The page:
Endothelial dysfunction in idiopathic sudden sensorineural hearing loss: a review
AbstractAn endothelial dysfunction has been described in idiopathic sudden sensorineural hearing loss (ISSHL) patients. The purpose of our review was to: i) identify, evaluate and review recent research about cardiovascular risk factors involvement and signs of endothelial dysfunction in ISSHL; ii) implication of these discovering in clinical practice and future research. A Medline literature search was conducted to identify any study on the involvement of endothelial dysfunction in ISSHL, published in the English language in the last decade. The following MEDLINE search terms were used: sudden sensorineural hearing loss (SSHL) and endothelial dysfunction (text words). Additional studies were identified by hand searching the references of original articles and review articles. Studies were not excluded on the basis of the qualitative or quantitative definitions of SSHL, treatment regimens, or outcome measures. Data were extracted from included papers by a reviewer. Information on the patients, investigations, methods, interventions, and outcomes were systematically analyzed. Characteristics and results of all included studies were reviewed systematically. High levels of adhesion molecules, hyperhomocysteinemia and lower folate levels, unbalanced oxidative status, a lower value of flow-mediated dilatation of brachial artery and a reduced percentage of circulating endothelial progenitor cells in patients affected by ISSHL support the hypothesis that this syndrome should be considered as a microcirculation disorder based on endothelial dysfunction and drive clinicians to implement all the traditional strategies used for preventing cardiovascular events, to also reduce the likelihood of ISSHL occurrence.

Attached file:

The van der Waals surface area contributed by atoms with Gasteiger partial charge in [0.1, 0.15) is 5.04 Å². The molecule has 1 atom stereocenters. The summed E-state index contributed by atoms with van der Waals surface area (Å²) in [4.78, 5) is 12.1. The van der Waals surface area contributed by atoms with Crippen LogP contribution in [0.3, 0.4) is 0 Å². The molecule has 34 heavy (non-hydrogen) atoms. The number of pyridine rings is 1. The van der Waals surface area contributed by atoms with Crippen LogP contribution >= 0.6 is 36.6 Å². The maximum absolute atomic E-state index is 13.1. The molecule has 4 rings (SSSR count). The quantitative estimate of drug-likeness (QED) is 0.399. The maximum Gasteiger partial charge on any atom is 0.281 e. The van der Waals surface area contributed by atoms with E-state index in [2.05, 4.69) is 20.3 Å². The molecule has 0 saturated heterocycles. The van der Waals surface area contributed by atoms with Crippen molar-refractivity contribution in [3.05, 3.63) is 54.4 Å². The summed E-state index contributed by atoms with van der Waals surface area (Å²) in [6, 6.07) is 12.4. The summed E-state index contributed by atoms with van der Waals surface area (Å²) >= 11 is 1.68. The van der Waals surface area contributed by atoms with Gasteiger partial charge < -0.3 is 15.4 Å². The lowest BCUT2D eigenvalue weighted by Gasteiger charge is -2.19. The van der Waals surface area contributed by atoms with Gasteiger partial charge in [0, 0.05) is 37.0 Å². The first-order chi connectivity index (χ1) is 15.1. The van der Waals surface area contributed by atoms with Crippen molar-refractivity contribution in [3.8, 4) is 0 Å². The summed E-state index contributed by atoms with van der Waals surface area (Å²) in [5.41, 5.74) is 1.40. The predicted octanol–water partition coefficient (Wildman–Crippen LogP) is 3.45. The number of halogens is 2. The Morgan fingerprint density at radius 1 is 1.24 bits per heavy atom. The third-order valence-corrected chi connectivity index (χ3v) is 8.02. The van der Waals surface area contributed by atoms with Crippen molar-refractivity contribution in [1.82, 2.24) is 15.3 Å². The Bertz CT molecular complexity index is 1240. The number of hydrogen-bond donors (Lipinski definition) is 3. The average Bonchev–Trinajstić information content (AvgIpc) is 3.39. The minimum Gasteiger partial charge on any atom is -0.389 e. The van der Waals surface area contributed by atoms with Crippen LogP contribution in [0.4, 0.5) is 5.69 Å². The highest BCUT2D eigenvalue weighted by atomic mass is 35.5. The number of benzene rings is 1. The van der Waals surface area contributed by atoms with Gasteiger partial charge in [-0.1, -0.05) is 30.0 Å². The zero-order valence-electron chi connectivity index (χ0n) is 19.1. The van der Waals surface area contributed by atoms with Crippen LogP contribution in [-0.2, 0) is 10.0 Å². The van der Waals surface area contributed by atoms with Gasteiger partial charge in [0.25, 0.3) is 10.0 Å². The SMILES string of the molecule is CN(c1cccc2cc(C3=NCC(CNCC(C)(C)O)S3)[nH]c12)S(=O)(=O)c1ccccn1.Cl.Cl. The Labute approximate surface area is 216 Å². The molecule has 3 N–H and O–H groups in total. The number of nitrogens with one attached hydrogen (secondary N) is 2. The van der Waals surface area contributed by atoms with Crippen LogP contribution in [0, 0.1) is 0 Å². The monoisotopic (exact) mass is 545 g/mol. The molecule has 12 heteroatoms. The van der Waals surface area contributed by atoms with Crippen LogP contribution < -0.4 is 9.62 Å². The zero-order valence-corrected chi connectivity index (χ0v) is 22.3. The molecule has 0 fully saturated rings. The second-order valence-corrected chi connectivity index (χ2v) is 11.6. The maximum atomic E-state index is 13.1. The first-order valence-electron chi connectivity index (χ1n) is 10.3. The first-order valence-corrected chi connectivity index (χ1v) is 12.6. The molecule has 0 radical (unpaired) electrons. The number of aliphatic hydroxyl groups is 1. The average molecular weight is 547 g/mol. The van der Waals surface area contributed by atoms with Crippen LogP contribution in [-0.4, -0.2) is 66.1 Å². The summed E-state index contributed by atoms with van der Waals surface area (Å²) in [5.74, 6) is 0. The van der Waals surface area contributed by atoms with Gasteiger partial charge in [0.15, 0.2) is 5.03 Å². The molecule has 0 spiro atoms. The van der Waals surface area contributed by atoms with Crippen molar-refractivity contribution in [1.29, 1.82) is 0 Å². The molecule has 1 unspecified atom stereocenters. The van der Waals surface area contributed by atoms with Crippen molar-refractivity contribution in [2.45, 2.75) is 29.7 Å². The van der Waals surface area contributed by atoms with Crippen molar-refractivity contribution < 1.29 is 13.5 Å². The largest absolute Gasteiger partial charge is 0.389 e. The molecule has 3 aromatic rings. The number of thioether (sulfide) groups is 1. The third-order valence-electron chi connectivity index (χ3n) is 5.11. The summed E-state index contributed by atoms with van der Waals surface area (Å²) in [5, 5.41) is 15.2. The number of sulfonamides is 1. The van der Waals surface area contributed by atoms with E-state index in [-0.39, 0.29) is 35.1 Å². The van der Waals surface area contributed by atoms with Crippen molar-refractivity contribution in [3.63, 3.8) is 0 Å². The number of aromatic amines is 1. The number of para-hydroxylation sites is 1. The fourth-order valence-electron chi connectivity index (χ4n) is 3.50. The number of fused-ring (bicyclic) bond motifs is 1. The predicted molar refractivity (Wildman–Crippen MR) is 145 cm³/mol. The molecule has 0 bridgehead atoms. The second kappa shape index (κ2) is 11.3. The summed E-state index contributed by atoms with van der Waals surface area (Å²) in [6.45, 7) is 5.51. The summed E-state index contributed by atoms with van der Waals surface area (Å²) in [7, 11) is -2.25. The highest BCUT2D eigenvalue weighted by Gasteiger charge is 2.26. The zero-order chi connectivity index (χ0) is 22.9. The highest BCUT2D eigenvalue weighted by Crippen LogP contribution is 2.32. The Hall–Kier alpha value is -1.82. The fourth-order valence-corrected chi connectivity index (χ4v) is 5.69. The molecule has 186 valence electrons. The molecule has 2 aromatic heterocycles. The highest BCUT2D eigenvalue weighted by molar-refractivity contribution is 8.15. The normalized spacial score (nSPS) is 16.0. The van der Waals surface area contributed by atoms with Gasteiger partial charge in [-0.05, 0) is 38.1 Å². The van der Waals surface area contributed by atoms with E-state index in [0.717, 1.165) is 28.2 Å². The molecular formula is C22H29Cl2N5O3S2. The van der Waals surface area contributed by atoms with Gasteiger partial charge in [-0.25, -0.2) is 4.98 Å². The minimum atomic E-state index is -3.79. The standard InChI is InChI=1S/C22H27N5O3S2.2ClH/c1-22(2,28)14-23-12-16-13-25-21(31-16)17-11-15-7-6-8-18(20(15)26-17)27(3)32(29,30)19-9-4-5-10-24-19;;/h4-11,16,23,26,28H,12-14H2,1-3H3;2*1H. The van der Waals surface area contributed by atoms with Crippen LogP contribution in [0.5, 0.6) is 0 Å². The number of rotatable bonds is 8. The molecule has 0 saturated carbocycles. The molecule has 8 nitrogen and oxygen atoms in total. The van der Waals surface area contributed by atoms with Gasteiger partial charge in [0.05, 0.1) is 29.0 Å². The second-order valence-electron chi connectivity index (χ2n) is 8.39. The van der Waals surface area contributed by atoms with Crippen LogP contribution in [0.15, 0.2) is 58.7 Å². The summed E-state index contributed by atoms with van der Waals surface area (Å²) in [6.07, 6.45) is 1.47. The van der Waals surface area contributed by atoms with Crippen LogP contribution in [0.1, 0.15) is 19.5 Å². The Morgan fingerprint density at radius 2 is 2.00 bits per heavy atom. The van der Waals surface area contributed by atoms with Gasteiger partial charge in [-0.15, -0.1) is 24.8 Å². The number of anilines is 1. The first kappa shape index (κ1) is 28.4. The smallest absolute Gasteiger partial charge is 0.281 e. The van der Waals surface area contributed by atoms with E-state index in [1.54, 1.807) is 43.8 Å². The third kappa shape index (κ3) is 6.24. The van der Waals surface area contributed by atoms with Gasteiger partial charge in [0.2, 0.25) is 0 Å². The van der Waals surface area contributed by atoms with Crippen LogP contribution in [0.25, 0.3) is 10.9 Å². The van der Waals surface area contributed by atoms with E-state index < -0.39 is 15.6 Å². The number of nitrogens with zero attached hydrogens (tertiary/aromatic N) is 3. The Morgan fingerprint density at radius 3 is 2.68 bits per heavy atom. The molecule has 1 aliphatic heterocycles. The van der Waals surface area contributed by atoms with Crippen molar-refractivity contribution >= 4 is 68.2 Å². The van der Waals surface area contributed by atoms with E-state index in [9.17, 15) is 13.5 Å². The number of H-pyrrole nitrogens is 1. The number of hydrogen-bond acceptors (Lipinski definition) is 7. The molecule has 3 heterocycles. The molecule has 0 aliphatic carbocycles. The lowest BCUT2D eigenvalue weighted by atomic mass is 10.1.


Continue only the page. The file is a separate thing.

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Copyright (c) 2016 Nicola Quaranta, Vincenzo De Ceglie, Alessandra D’Elia
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